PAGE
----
Also worth mentioning from the cast are Naoto Takenaka and Takeshi Kitano, playing the unbalanced salaryman and the leader of the hitmen, respectively. Takenaka showcases the madness of his role wonderfully, going rather over-the-top, but not in an offensive way; remaining sympathetic- though utterly insane. Kitano all but steals the show as the sadistic, gay hitman, a role echoing the one he played in his previous 'Boiling Point.' He is terrifying, sometimes a little humorous; and always captivating to watch. Though he has less screen time than Motoki, Sato or Takenaka, Kitano really makes his presence known, dominating the latter half of the movie completely.
A colorful, commendable crime caper, Takashi Ishii's 'Gonin' is a marvelous movie sure to entertain and thrill audiences everywhere. Featuring an original, wild story full of sharp dialogue and well-rounded characters, the film is an unpredictable as it is enjoyable. Boasting strong performances from an ensemble cast, an assured visual style and a fine score from Goro Yasukawa, there is very little not to commend about the picture. If you are a fan of crime fiction, watch 'Gonin;' it shouldn't disappoint.
Toys in the Attic (1963)
Julian Berniers is a raconteur and habitual schemer who travels home to New Orleans with his wife Lily to visit his elder sisters Carrie and Anna. Carrie and Anna dote on Julian, with Carrie being especially ecstatic over and obsessed with him. He hasn't been back for months, and the two sisters are confident he has squandered all his money, as he has done so many times before. However, this time, Julian arrives mysteriously in the black, flush with cash and bearing many gifts. This doesn't sit well with Carrie, and Lily has her own reasons to be suspicious of her husband. Though all seems to go well for a while, the ultimate ramifications of Julian's arrival prove to be unexpected and devastating, in George Roy Hill's 'Toys In The Attic.'
Based on the play of the same name by Lillian Hellman, 'Toys In The Attic' is a lightweight Tennessee Williams style melodrama that entertains, though doesn't break any particularly new ground. With a screenplay by James Poe, the narrative is sadly predictable and underwhelming, featuring many 'Southern' cliches and derivative scenarios. Some of the characters are very obviously and poorly written, with motivations so thin they make cigarette paper look hefty. Additionally, the dialogue rarely if ever rises above the level of a soap opera, and twists introduced throughout are ham-fisted and foreseeable.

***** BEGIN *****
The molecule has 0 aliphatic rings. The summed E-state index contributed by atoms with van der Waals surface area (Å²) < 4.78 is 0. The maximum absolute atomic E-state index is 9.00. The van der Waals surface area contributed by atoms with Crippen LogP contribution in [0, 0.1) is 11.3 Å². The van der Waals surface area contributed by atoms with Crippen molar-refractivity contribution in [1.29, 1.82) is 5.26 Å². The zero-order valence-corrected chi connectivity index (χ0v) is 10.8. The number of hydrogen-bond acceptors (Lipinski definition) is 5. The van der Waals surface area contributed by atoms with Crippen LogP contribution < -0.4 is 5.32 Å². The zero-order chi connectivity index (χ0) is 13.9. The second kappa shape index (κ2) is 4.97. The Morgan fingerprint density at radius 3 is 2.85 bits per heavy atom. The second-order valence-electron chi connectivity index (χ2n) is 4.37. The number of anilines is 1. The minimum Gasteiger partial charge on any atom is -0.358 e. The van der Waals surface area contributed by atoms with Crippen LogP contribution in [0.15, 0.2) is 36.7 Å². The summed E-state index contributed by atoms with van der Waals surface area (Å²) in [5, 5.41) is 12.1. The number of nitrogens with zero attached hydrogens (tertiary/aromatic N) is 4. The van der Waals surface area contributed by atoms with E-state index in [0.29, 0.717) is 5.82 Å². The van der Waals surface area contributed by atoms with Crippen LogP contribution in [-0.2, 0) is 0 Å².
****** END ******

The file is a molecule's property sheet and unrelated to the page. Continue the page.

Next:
All that said, there is a realistic relationship in the film featuring two interesting characters that impresses greatly; that of Julian and Anna. Their relationship is utterly believable and a fine example of good, understated screenwriting. One doesn't need- or get- extraneous information regarding their feelings for one another or their past experiences, which makes the characters' evident bond so natural and impressive. Contrasted with the character of Carrie- for whom Poe consistently over-writes- or that of Lily- for whom Poe underwrites- Julian and Anna stand out as impressively rounded cinematic creations who interact with one another in a credible fashion.
On the technical side of things, 'Toys In The Attic' has a few elements worth mentioning. Joseph F. Biroc's cinematography is subdued and mutedly artistic. There are some shots that will stick with you, such as Biroc's framing of a fight in a warehouse from the latter half of the picture, which brims with tension and compositional intrigue. Additionally, Victor A. Gangelin's evocative set decoration lends to locations an aura of authenticity, while Bill Thomas's costume design is striking and impressive work. George Duning's sweeping, melodic score is also of note, which brings additional drama to the proceedings.
'Toys In The Attic' boasts an all-star cast, headed up by Dean Martin as Julian, a role originated by Jason Robards on stage. Martin plays the character as a good natured, unlucky fellow who honestly tries to do the right thing. One of the warmest, most genuine figures ever in entertainment history, Martin's magnetic screen presence threatens at times to run away with the film; and is easily the strongest selling point 'Toys In The Attic' boasts. He delivers a towering performance of depth and emotional volubility, proving once again that he could handle dramatic roles with ease.
Co-starring as Carrie and Anna are Geraldine Page and Wendy Hiller, respectively. While Hiller masterfully underplays the role of Anna, Page goes rather over-the-top, over-doing the Southern accent and emotional volatility inherent to her character. Hiller, like Martin, steals the film with her natural approach, range and poise. Page minces around like Elizabeth Taylor from 'Hammersmith Is Out,' playing the role at such a heightened level that one wonders whether or not she thought the material was intended as parody. Yvette Mimieux also stars, as Lily; though leaves such a minute impression she may not have been there at all.